While I agree with all of the other answers, I have a different perspective as someone also from Illinois that can speak to the Illinois requirements to sit for the CPA exam. The exam is standardized state-to-state, but the requirements to sit for the exam vary by state. I don't know where you are in your education currently, but it's important to know that for Illinois you need 150 credit hours, which may determine when you can take the CPA exam. That's one reason that many students in Illinois will not take the CPA exam until after their master's program. I was able to complete 150 credit hours in 4 years, and am currently studying for the CPA exams while working full time downtown.
While the exams are challenging, they're even MORE challenging to complete while working! I'm currently studying using Becker, which I've found to be very helpful in learning even the most difficult material. Most people say that FAR is the most difficult because it covers the largest amount of information. Many people say that REG is also fairly difficult because taxes have many specific rules to follow. I would recommend attempting to complete on of these first because if you do not pass, you will be able to take more time to re-study than worrying about the 18-month time window. However, every person will find each exam at a different level of difficulty based on the courses they took in college and their personal work experience. Regardless, based on my experience, my best advice would be to attempt to complete your exams before starting work if you can. Always feel free to reach out for any additional questions or career advice!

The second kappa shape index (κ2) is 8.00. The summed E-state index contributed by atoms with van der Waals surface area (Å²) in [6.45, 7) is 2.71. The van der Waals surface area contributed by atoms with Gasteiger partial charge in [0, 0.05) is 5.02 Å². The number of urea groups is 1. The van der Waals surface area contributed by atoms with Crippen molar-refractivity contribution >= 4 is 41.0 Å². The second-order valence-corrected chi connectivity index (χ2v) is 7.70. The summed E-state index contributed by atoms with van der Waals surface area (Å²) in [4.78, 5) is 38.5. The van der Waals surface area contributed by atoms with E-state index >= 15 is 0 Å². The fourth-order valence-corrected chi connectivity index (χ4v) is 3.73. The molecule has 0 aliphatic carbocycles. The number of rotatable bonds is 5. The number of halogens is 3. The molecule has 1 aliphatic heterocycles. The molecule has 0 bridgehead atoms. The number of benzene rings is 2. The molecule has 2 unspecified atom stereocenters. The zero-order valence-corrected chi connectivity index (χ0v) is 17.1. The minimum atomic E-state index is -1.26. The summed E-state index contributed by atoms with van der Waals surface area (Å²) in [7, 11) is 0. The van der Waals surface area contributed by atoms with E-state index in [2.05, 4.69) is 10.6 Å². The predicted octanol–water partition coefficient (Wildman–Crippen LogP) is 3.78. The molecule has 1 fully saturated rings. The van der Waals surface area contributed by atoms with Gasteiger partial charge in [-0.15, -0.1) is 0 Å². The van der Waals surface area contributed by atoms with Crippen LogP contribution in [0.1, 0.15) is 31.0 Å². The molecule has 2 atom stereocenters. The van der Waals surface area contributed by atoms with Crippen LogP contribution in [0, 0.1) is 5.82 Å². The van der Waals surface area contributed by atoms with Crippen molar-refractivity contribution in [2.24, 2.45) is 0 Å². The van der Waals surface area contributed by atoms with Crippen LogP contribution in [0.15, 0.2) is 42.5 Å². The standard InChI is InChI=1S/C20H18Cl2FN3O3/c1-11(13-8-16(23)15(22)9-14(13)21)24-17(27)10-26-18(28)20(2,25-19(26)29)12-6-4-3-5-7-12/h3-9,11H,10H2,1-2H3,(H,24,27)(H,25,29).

Sophia Nicole recommends the following next steps:
- Find more information here: https://www.aicpa.org/
- Find more information here: https://www.ilboe.org/
- Find more information here: https://nasba.org/
- Find more information here: https://www.becker.com/cpa-review
What would you like to know about the CPA? For example, what it's like studying for the exams, what the actual exam is like when you're taking it, etc.
Looking forward to hearing from you!